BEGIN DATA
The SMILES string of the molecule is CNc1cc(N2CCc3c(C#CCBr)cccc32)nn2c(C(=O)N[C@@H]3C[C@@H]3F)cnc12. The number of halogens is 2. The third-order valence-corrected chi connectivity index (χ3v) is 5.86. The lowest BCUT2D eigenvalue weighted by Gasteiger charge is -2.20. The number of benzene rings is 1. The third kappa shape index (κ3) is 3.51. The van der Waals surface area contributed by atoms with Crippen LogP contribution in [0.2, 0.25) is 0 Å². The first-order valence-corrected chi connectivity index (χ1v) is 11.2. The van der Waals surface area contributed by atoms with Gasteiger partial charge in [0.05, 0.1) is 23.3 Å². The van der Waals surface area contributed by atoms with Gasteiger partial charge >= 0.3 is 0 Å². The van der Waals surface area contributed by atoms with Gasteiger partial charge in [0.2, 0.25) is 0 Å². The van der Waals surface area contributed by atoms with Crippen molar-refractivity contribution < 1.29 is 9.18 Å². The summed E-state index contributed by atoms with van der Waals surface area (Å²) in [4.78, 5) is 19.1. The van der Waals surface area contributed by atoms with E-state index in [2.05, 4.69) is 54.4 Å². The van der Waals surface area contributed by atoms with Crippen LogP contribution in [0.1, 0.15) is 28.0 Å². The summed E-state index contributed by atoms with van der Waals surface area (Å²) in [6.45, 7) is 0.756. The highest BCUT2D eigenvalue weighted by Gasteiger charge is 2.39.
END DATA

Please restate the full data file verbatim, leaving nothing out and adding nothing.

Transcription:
The SMILES string of the molecule is CNc1cc(N2CCc3c(C#CCBr)cccc32)nn2c(C(=O)N[C@@H]3C[C@@H]3F)cnc12. The number of halogens is 2. The third-order valence-corrected chi connectivity index (χ3v) is 5.86. The lowest BCUT2D eigenvalue weighted by Gasteiger charge is -2.20. The number of benzene rings is 1. The third kappa shape index (κ3) is 3.51. The van der Waals surface area contributed by atoms with Crippen LogP contribution in [0.2, 0.25) is 0 Å². The first-order valence-corrected chi connectivity index (χ1v) is 11.2. The van der Waals surface area contributed by atoms with Gasteiger partial charge in [0.05, 0.1) is 23.3 Å². The van der Waals surface area contributed by atoms with Gasteiger partial charge >= 0.3 is 0 Å². The van der Waals surface area contributed by atoms with Gasteiger partial charge in [0.2, 0.25) is 0 Å². The van der Waals surface area contributed by atoms with Crippen molar-refractivity contribution < 1.29 is 9.18 Å². The summed E-state index contributed by atoms with van der Waals surface area (Å²) in [4.78, 5) is 19.1. The van der Waals surface area contributed by atoms with E-state index in [2.05, 4.69) is 54.4 Å². The van der Waals surface area contributed by atoms with Crippen LogP contribution in [0.1, 0.15) is 28.0 Å². The summed E-state index contributed by atoms with van der Waals surface area (Å²) in [6.45, 7) is 0.756. The highest BCUT2D eigenvalue weighted by Gasteiger charge is 2.39.